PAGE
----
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A continuous real-valued function defined on a compact space is bounded and attains its bounds. Is it so that on a non-compact space it is always possible to define a continuous function that does not have these properties? (In fact, this is the case if the non-compact set lies in a finite-dimensional normed vector space, because in this case the set is either not closed or not bounded.)

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No. A space with your property is called pseudocompact. A pseudocompact space need not be compact: for example, an infinite set with the particular point topology.

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  • $\begingroup$ $X$ is pseudocompact if image of any continuous function $f \colon X \to \mathbb R$ is bounded. But nothing is said about attainability of its bounds. So author of question speaks about some subclass of pseudocompact spaces, right? Is there a name for such subclass? $\endgroup$ – Appliqué Apr 25 '13 at 20:38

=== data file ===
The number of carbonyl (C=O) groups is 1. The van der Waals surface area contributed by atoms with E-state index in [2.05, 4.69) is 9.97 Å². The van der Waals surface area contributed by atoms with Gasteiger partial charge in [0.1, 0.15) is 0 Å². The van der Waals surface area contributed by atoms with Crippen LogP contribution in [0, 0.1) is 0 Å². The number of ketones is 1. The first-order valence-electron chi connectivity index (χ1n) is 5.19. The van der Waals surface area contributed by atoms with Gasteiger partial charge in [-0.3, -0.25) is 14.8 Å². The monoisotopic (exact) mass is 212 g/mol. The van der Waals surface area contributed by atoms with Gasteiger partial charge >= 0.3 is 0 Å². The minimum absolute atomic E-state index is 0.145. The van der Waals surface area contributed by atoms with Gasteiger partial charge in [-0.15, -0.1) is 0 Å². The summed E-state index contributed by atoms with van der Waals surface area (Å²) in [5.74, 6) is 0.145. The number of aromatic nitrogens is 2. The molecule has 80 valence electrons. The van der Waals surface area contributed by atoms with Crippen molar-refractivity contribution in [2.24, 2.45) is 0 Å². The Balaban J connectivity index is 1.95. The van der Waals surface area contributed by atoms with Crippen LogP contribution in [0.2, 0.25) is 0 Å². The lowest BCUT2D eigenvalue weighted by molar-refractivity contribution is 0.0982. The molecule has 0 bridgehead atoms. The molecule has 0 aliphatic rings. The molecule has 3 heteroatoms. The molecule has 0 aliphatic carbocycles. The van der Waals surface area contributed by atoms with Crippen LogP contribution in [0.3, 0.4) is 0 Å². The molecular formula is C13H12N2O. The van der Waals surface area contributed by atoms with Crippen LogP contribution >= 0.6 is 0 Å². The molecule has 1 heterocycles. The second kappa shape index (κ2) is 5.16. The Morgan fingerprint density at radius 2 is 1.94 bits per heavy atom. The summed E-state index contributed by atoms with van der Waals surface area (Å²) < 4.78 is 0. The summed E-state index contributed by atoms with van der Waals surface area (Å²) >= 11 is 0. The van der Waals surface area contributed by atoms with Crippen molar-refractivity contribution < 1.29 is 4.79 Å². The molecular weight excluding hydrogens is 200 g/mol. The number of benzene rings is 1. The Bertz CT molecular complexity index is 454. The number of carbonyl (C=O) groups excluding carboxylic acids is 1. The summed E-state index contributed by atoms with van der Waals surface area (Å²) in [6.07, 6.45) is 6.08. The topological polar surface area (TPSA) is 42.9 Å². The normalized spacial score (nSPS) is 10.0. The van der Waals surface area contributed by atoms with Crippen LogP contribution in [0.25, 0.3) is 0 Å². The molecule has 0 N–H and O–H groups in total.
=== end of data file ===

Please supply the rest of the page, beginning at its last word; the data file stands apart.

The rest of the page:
• $\begingroup$ @Nimza: It's easy to see that this subclass is in fact, as I stated in my answer, the whole thing. $\endgroup$ – Chris Eagle Apr 25 '13 at 20:43
  • $\begingroup$ Ah, yes, if $f^\ast$ for example is upper not-atteinable bound of $f$, then $x \mapsto 1/(f^\ast-f(x))$ will be unbounded $\endgroup$ – Appliqué Apr 25 '13 at 21:01
  • $\begingroup$ What can we say if the compact set is a subset of an infinite- dimensional normed vector space or, more generally, is a metric space? $\endgroup$ – Rodney Coleman Apr 26 '13 at 6:59
  • $\begingroup$ @RodneyColeman: We can say lots of things about such sets. Do you have an actual question about them? $\endgroup$ – Chris Eagle Apr 26 '13 at 9:08
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No, it is not: there are $T_3$ spaces on which every real-valued continuous function is constant. E. K. van Douwen, A regular space on which every continuous real-valued function is constant, Nieuw Arch. Wisk. 20 (1972), 143-145, is a particularly nice example.

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